The Christian Ranter said...

Great post. If you think about it, there's a stark difference between how God can handle our being tempted and how a casino does it. Have you ever noticed that there are all kinds of moving walkways going only one way into a casino and never out? You have to search and search to find an exit and there ain't no moving walkway out.

God however tells us that if we are tempted, we can be sure that there is a moving walkway out of that temptation if we only choose to step onto it.

Brandon said...

I really liked your post and thought it was very thought-provoking. It made me think about the possibility of us attributing events to God that could possibly be random and vice versa. It seems very dependent on the individual's mood :)

Andy not Stanley said...

I used to really love casinos. I still love math -- I like to count cards and beat the system in blackjack. But I've had to counsel men who lose their month's pay on the evening of payday, and have a wife and kid to support.

As for casinos being or not being demonic...

When you look around a casino, you can see such obvious deception and manipulation, like the moving sidewalks. There are no clocks or windows; it's easy to stay well into the wee hours. The only ATMs have huge service charges and will certainly allow you to get a cash advance on a credit card. Drinks are free; alcohol impairs judgement and increases profits. Even sound is carefully controlled. When you win on a slot machine, the coins hit the tray very loudly, and the machine plays a nice little tune, so even a 50-cent win is deafening. But the sound of money going into machines makes hardly any noise at all. And the pit bosses do monitor your wins and losses, offering comps (Free food, hotel rooms, gifts, etc.) when you have lost a certain amount in the hopes you will return or stay longer. Veteran table gamers learn to disguise their wins and manipulate the bosses for comps. With all of that in mind, I can't return to a casino, even though I don't have a gambling problem. There's just absolutely nothing good that can happen there.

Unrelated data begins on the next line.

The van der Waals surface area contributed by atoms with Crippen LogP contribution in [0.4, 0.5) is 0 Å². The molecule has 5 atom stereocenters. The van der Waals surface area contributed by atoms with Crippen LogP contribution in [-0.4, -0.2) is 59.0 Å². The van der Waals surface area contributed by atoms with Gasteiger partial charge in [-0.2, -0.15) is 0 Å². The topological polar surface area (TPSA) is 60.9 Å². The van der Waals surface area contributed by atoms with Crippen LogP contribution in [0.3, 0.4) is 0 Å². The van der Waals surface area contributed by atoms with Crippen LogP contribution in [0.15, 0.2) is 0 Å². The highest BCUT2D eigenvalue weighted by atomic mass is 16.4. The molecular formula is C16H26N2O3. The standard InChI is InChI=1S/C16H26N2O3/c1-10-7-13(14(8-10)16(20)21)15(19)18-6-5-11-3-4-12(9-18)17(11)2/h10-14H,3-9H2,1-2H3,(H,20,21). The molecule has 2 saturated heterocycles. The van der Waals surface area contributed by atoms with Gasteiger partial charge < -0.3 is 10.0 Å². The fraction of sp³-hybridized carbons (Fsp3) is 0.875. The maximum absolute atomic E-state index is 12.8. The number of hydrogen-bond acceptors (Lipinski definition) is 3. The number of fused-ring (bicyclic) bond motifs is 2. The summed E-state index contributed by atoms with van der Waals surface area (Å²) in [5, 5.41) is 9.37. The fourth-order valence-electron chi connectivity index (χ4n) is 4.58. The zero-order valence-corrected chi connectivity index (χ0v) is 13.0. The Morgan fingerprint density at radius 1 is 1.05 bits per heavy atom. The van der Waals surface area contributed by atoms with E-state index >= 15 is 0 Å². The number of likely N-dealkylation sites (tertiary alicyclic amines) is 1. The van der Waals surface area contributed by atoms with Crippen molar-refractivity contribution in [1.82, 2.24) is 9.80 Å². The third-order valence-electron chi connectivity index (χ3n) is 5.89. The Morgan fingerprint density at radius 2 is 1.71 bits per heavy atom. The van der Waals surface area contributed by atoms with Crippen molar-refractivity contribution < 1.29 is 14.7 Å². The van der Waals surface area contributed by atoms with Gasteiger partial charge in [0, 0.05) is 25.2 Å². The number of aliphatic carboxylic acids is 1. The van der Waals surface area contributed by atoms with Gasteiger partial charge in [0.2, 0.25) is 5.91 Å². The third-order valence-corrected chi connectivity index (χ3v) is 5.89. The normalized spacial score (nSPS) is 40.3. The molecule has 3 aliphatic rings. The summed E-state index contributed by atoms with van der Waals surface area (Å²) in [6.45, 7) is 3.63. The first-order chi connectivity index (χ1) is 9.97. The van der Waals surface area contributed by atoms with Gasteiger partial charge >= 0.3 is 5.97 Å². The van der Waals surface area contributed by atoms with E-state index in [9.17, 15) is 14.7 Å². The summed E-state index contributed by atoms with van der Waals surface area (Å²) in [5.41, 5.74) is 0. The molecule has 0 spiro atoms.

Rach said...

Richard said...

Jon, great sites, great blogs and great blogers. I'm sure many feel at home here.

I, never enjoy being tempted but love overcoming the temptation. The experience of overcoming the temptations hails my present life as His presence and after all, isn't that what we all desire, all the time... His undeniable presence? The realization of a present Loving Faith no matter where He has us.

Well I'm tempted to feel like He's no where around right now and focus on myself and my bad works rather than His work... is God allowing Satan to throw a pitch to the casino of self pity (to stretch my faith)? Looks like God the Father might want want me to focus on the treasure He is rather than the loser I might fanthom myself as being,and without Him we are more than losers.

Interesting reading Jon. The science of gambeling casinos, like all worldy science, is no more than a chess game between non-security and non-secure trying to be secure. I remember how awe struck I was when I found out that the game of chess had a limited amount of moves. Perhaps that is the difference between death and Life since one can only be for itself while the other can only be a self for others.

Just a thought.